… and Setbacks
However, the qualified language of the disarmament commitments showed the influence wielded by the Nuclear Weapon States in the final stages of negotiations. The various steps that the Nuclear Weapon States should take leading to disarmament were preceded by the chapeau, "in a way that promotes international stability." The phrase provides a loophole for each nuclear state to individually approve or reject measures, thus placing each step at the mercy of the whims of each government and hindering collective progress. The measures themselves include language that encourages Nuclear Weapons States to make "efforts," conduct an "unequivocal undertaking," and have the "ultimate objective" of disarmament, words which soften the impact of the steps that they accompanied. Delegations at the Review Conference also acknowledged that the lack of a timetable for nearly all of the disarmament measures allows for further procrastination by the nuclear five on initiating disarmament steps.

Compromise Ground Found
International sensitivities complicated the disarmament text negotiations, but compromise was found. In order to provide more careful deliberation, forward-looking language on disarmament was separated out of the Conference’s Main Committee One and moved to a subsidiary body. A key compromise was struck between the nuclear states and the New Agenda Coalition (NAC) of Non-Nuclear Weapon States in the overarching commitment to total disarmament. At the Conference’s outset, NAC states boldly expressed strong disappointment with the lack of initiative or progress shown by nuclear states under their Article VI commitment. The NAC then proposed that "the five Nuclear Weapon States make a new and unequivocal undertaking to accomplish the total elimination of their nuclear arsenals and, in the course of the forthcoming review period 2000-2005, engage in an accelerated process of negotiations and to take steps leading to nuclear disarmament to which all States Parties are committed under Article VI." This formulation lasted, virtually intact, until the last week of the conference, during which they compromised with the nuclear five by removing the expectation of new or accelerated negotiations in the next five years. A Western nuclear state delegate later acknowledged that the small-group negotiations between the nuclear five and the NAC was fundamental in shaping language that was close to the overall expectations of other states.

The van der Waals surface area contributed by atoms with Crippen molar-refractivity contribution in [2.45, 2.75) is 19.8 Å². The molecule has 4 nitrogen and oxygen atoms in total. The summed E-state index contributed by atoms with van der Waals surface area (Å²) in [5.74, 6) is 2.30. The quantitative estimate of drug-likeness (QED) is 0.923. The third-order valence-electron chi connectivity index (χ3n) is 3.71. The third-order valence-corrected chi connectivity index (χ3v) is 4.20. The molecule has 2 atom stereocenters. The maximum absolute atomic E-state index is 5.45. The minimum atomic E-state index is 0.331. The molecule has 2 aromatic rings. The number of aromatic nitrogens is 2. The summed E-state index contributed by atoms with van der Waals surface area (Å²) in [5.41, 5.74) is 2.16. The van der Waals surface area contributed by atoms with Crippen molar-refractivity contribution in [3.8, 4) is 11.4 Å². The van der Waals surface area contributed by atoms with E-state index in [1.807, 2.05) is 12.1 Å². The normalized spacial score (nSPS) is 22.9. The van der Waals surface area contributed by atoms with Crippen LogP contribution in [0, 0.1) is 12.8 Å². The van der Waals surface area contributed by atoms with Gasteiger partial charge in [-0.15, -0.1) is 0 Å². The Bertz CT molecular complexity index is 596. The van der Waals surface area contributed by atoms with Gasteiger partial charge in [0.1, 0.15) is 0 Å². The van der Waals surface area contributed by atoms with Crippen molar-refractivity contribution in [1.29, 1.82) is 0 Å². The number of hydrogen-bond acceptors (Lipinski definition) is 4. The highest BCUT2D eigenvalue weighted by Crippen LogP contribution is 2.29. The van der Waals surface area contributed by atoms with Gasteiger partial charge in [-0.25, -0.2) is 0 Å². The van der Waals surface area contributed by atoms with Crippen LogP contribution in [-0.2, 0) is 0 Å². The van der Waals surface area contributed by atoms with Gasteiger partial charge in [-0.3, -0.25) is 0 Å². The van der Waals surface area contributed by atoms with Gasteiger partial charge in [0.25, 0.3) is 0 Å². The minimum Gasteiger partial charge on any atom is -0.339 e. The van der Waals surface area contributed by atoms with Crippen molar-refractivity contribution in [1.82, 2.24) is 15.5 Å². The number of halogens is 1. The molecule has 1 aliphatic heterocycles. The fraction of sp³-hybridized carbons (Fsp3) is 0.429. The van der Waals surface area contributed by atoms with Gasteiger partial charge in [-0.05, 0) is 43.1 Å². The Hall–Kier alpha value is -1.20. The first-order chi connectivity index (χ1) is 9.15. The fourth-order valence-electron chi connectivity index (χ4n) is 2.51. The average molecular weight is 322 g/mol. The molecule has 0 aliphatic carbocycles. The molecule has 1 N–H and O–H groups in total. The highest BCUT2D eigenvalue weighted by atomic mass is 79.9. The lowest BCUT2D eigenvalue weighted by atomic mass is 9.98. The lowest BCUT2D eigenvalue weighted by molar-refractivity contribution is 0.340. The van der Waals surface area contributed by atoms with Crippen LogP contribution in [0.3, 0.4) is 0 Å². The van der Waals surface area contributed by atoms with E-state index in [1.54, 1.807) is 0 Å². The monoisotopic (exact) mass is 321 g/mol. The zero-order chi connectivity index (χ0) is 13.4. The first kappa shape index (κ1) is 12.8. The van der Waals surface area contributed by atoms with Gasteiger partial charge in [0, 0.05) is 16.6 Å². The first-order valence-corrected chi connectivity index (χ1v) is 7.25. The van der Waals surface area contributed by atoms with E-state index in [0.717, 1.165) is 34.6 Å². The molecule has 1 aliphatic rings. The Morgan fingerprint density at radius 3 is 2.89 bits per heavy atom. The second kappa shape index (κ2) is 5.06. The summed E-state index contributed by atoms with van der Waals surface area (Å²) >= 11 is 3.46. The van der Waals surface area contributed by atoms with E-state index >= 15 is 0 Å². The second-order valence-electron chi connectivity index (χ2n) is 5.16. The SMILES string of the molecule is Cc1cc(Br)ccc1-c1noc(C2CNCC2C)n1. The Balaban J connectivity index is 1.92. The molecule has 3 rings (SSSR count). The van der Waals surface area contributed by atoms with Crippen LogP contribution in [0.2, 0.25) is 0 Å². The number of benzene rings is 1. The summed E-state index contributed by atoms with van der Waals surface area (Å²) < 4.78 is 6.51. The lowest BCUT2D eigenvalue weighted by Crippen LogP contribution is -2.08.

Coalitions Evolving
Surprises from the Review Conference included the surfacing of unusual alliances and the changing nature of previously immovable coalitions. Among the European Union (EU) states, the involvement of Sweden and Ireland in the progressive disarmament efforts by the NAC contrasted sharply with the more conservative stances shown by nuclear states France and the United Kingdom. Meanwhile, NATO’s presumably unshakable alliance was stirred by the disarmament issue. Canada’s strong involvement in disarmament efforts, including condemning statements by Foreign Minister Lloyd Axworthy on the potential U.S. deployment of NMD, put that country in a difficult position with its NATO allies. The "NATO Five" states of Belgium, Germany, Italy, the Netherlands and Norway issued a statement in the disarmament committee to encourage greater transparency of nuclear state arsenals, promote the formation of an ad hoc working group to begin disarmament dialogue in the now-stalled Conference on Disarmament (CD) in Geneva, and called for elimination of non-strategic nuclear weapons. Even the Eastern Europe regional caucus was disrupted with the recent NATO expansion to include Czech Republic, Hungary and Poland.